I think it really depends on your child. I don't think I'd do the full blown Sleep Lady at 19 months. I might try putting her to bed and comforting her to sleep without nursing, and then staying close by (I stretched out on the floor next to the toddler bed) so you could comfort her if she needed it. If she tolerates that, you can try moving closer to the door. But if she starts crying, I don't think it's a good idea to wait before coming in.


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#9 of 15 Old 11-10-2011, 09:31 AM
 
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It was my understanding that the Sleep Lady method was the shuffle.  You assist the baby in calming down but you don't do it completely for them.  What you describe (walking in at intervals, needing to do it alone, ect) sounds exactly like Ferber to me.


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#10 of 15 Old 11-11-2011, 10:34 AM
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I would like to remind everyone that we do not wish to host promotion of CIO or other harsh methods of sleep training here on MDC.  The forum guidelines clearly state this.  Welcome to the new members, and please have a look at the forum guidelines regarding CIO.

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#11 of 15 Old 11-12-2011, 04:13 AM
 
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All of that above being said, I had the best of intentions writing what I did and certainly stand behind it. I don't think the sleep lady book will be appropriate for any of you so I would advise against reading it. First off she is an advocate of early night weaning, by 6 months even if I am not mistaken. Second she is a huge advocate for babies sleeping in their OWN beds alone. Third she says from the very beginning that there may (and most likely will be) some crying, so for all of you who won't let your babies cry this method probably isn't for you. I believed in her book because she is such a huge advocate for MOMMY and DADDY getting sleep too and feeling rested so we can be the very best parent we can be. That is so important to me. This morning I woke up from 10 hours of beautiful warm uninterrupted sleep after cozying up to my hubby last night and talking about our week. We are all hanging out this morning with smiles on our faces, no one is snapping at the other and the baby is super happy after her 12 hour stint of sleep. There is something very glorious and fulfilling knowing that putting my family first and teaching my daughter how to sleep was just as important as teaching her how to feed herself, ride a bike, and socialize well with others. It is a process. In life there will be crying- and knowing she can soothe herself is priceless.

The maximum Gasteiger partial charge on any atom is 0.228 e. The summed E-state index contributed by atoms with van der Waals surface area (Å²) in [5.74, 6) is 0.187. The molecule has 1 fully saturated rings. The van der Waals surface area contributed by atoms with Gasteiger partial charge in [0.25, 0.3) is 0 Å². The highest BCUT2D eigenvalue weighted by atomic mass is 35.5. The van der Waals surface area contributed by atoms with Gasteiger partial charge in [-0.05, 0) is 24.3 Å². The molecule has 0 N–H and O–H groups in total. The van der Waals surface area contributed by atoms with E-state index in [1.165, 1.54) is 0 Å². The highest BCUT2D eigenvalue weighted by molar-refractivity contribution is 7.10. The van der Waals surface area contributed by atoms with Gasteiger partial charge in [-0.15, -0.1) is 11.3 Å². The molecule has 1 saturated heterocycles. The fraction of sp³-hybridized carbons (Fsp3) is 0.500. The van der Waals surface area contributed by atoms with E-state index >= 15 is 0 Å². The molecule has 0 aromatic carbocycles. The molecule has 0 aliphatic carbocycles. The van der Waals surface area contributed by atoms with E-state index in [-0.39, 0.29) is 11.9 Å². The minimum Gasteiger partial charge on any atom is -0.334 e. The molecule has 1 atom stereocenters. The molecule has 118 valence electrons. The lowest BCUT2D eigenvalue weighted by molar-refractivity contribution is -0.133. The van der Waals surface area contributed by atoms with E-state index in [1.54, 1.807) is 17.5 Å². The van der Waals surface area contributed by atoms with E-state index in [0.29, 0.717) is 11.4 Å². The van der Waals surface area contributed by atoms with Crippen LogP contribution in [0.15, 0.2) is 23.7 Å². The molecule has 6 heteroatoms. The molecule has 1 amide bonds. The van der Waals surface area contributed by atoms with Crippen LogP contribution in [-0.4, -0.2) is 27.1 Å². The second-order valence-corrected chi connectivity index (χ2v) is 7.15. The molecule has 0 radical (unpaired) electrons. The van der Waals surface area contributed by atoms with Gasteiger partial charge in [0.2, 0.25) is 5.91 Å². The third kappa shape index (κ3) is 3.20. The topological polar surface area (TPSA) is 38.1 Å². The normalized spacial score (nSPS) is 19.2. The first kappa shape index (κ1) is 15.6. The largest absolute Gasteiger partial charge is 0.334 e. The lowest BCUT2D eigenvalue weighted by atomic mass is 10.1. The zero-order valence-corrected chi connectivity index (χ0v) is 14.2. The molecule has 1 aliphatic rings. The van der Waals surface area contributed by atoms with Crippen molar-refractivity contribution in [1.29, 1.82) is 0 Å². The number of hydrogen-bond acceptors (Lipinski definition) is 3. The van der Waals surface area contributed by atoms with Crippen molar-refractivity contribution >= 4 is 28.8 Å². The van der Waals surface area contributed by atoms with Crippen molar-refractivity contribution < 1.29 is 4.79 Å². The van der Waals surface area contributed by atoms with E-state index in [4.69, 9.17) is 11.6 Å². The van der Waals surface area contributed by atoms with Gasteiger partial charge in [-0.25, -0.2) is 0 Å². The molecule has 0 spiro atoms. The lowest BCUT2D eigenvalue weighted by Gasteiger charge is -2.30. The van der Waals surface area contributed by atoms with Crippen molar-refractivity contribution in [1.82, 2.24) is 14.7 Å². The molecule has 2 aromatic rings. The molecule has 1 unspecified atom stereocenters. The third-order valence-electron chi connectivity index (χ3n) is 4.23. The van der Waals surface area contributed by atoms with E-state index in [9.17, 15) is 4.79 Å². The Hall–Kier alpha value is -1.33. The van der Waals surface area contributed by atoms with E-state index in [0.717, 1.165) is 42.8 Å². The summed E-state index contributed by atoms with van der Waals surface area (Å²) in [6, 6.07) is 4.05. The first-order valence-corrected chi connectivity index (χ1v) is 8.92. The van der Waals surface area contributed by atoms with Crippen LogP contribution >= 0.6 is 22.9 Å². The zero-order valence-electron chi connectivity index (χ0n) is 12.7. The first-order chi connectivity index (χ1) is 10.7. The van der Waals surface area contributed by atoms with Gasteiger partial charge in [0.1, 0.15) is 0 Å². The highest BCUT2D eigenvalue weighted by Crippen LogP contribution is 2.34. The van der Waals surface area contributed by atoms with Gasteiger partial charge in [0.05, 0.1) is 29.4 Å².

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#12 of 15 Old 11-12-2011, 09:36 AM
 
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Originally Posted by brighetta View Post

All of that above being said, I had the best of intentions writing what I did and certainly stand behind it. I don't think the sleep lady book will be appropriate for any of you so I would advise against reading it. First off she is an advocate of early night weaning, by 6 months even if I am not mistaken. Second she is a huge advocate for babies sleeping in their OWN beds alone. Third she says from the very beginning that there may (and most likely will be) some crying, so for all of you who won't let your babies cry this method probably isn't for you. I believed in her book because she is such a huge advocate for MOMMY and DADDY getting sleep too and feeling rested so we can be the very best parent we can be. That is so important to me. This morning I woke up from 10 hours of beautiful warm uninterrupted sleep after cozying up to my hubby last night and talking about our week. We are all hanging out this morning with smiles on our faces, no one is snapping at the other and the baby is super happy after her 12 hour stint of sleep. There is something very glorious and fulfilling knowing that putting my family first and teaching my daughter how to sleep was just as important as teaching her how to feed herself, ride a bike, and socialize well with others. It is a process. In life there will be crying- and knowing she can soothe herself is priceless.



To each his own.  Every parent has to find their own balance.  Some people can tolerate a bit of crying if the baby is being held. Some people can't tolerate any, others are fine with hours of letting their child cry all alone to teach the child that they must give their parents 10 hours of uninterrupted sleep.  For me, I want to get enough sleep to be a happy mom, but I won't be a happy mom if I need to sacrifice my child's emotional well being to do so.  I've had DH take DD downstairs to give me some uninterrupted sleep when I desperately needed it so that5  I don't sacrifice my well being.  It's not all or nothing.   One big problem with CIO is that any time the child goes through a growth spurt, teething, vacation, change in schedule, the child reverts and needs to be "re-trained."  I would rather work with my child so that the transition is a happy one for everyone.